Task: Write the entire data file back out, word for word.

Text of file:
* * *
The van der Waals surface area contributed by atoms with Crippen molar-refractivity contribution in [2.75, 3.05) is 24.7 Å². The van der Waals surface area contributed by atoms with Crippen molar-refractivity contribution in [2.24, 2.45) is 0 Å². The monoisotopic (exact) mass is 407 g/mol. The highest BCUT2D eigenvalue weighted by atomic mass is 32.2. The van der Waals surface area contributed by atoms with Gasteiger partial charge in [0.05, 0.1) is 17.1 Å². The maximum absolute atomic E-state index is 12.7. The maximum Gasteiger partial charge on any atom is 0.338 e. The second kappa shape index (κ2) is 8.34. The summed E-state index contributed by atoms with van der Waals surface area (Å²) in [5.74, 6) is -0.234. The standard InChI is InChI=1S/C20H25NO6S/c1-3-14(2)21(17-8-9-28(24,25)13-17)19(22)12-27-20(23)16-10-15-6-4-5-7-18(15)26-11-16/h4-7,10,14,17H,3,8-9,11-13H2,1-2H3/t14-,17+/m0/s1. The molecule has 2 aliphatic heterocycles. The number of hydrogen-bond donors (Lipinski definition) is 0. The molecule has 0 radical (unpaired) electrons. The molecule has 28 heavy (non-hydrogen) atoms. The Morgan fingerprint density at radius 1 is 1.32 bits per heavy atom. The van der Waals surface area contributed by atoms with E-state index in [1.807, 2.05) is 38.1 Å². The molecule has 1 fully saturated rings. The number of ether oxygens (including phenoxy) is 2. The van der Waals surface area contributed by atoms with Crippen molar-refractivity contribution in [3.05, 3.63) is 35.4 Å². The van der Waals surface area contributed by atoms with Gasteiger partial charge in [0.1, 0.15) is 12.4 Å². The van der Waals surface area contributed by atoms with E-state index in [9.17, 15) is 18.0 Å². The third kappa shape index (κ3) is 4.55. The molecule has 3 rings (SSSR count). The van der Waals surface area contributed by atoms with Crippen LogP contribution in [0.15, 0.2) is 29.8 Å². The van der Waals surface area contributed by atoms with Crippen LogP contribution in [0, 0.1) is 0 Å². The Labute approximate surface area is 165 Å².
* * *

The van der Waals surface area contributed by atoms with Crippen molar-refractivity contribution in [2.75, 3.05) is 24.7 Å². The van der Waals surface area contributed by atoms with Crippen molar-refractivity contribution in [2.24, 2.45) is 0 Å². The monoisotopic (exact) mass is 407 g/mol. The highest BCUT2D eigenvalue weighted by atomic mass is 32.2. The van der Waals surface area contributed by atoms with Gasteiger partial charge in [0.05, 0.1) is 17.1 Å². The maximum absolute atomic E-state index is 12.7. The maximum Gasteiger partial charge on any atom is 0.338 e. The second kappa shape index (κ2) is 8.34. The summed E-state index contributed by atoms with van der Waals surface area (Å²) in [5.74, 6) is -0.234. The standard InChI is InChI=1S/C20H25NO6S/c1-3-14(2)21(17-8-9-28(24,25)13-17)19(22)12-27-20(23)16-10-15-6-4-5-7-18(15)26-11-16/h4-7,10,14,17H,3,8-9,11-13H2,1-2H3/t14-,17+/m0/s1. The molecule has 2 aliphatic heterocycles. The number of hydrogen-bond donors (Lipinski definition) is 0. The molecule has 0 radical (unpaired) electrons. The molecule has 28 heavy (non-hydrogen) atoms. The Morgan fingerprint density at radius 1 is 1.32 bits per heavy atom. The van der Waals surface area contributed by atoms with E-state index in [1.807, 2.05) is 38.1 Å². The molecule has 1 fully saturated rings. The number of ether oxygens (including phenoxy) is 2. The van der Waals surface area contributed by atoms with Crippen molar-refractivity contribution in [3.05, 3.63) is 35.4 Å². The van der Waals surface area contributed by atoms with Gasteiger partial charge in [0.1, 0.15) is 12.4 Å². The van der Waals surface area contributed by atoms with E-state index in [9.17, 15) is 18.0 Å². The third kappa shape index (κ3) is 4.55. The molecule has 3 rings (SSSR count). The van der Waals surface area contributed by atoms with Crippen LogP contribution in [0.15, 0.2) is 29.8 Å². The van der Waals surface area contributed by atoms with Crippen LogP contribution in [0, 0.1) is 0 Å². The Labute approximate surface area is 165 Å².